Lappartient: Former dopers have no place in cycling

Michael Rasmussen calls UCI president's comments 'just more hot air'

New UCI president David Lappartient continued to stir up controversy with his opinions about professional cycling, adding the desire to exclude former dopers from the sport to his desire to ban race radios and reduce teams in Grand Tours even further.

In an interview in the print edition of the Luxemburger Wort, Lappartient suggested he would not welcome Bjarne Riis - who together with Danish business partner Lars Seier aim to bring Team Virtu Cycling to the WorldTour - back to the top level of cycling.

"Former dopers have no place in the sport of cycling. To say anything else is hypocritical. All cyclists must stand for one goal: Cycling must be credible, otherwise everything is lost," Lappartient told Luxembourger Wort, using Riis as an example.  

Although Lappartient acknowledged that he has little recourse under the rules to exclude riders who have served their bans from returning to the sport either as riders or in the team cars, he contends that the sport would be better off without men like Riis and Astana manager Alexander Vinokourov.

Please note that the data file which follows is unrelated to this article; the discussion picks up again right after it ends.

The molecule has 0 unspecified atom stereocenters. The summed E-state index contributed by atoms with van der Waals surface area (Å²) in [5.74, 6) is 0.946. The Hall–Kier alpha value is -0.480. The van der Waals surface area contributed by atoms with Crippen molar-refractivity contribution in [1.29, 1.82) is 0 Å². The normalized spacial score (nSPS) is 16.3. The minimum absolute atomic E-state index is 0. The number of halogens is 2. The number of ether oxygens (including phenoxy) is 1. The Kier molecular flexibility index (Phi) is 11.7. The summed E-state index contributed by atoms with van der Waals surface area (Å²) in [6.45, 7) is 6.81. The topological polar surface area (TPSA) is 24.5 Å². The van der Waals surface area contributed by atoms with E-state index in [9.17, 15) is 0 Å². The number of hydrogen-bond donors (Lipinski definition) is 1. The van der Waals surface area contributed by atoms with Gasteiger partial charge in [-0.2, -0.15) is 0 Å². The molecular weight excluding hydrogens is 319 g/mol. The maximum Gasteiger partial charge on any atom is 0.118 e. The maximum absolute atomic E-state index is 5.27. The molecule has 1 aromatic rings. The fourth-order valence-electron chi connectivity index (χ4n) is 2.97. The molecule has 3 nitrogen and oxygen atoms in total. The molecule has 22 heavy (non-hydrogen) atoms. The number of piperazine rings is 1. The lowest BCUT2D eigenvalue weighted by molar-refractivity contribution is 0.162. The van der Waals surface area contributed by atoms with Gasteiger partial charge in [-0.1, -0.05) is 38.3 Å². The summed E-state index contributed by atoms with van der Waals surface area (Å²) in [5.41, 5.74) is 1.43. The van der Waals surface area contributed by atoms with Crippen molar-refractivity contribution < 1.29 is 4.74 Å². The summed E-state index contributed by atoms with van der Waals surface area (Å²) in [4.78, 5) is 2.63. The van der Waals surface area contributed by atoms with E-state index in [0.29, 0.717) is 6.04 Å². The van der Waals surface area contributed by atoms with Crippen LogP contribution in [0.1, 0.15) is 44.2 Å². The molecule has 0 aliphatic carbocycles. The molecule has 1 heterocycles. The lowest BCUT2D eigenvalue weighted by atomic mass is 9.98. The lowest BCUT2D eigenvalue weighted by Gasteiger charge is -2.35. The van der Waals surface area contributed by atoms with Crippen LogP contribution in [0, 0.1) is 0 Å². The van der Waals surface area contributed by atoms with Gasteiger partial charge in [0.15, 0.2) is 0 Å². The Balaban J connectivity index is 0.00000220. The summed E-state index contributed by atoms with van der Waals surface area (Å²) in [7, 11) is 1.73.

"There are riders who doped themselves in their era and who are not welcome in the current cycling environment. They have inflicted immense damage on sport and have to live with the consequences," Lappartient said.

In 2011, the UCI introduced rules restricting licences to team staff who have had doping infractions within the past five years that resulted in bans of two years or more than one doping case (1.1.006bis). But efforts to put more restrictive rules into place have run up against legal issues.

Riis himself had no comment to make about Lappartient's views, but Michael Rasmussen, perhaps one of the most notable former dopers and a current pundit for Danish television, told Ekstra Bladet that the comments amounted to just "more hot air" from the UCI.

"If he really believes it seriously, he could have started cleaning up his own French ranks when he was president of the French cycling union," Rasmussen said. Lappartient led the FFC from 2009 until March this year. "He could have begun with [FDJ manager] Marc Madiot, who has acknowledged that he has used doping.

"What about Contador and his development team? Or Valverde and his development team in Murcia? And at home there are Michael Skelde, Nicki Sørensen, Brian Holm. There are myriad of people who, according to Lappartient's opinion, are not welcome.

"But if the intention of punishing people is the same in cycling as in society as such, then everyone has served their sentences, and then they have the right to enter into society on an equal footing with others," Rasmussen said.

"You start to fear that Lappartient only supplies what Cookson delivered for four years, hot air."

Related Articles

Back to top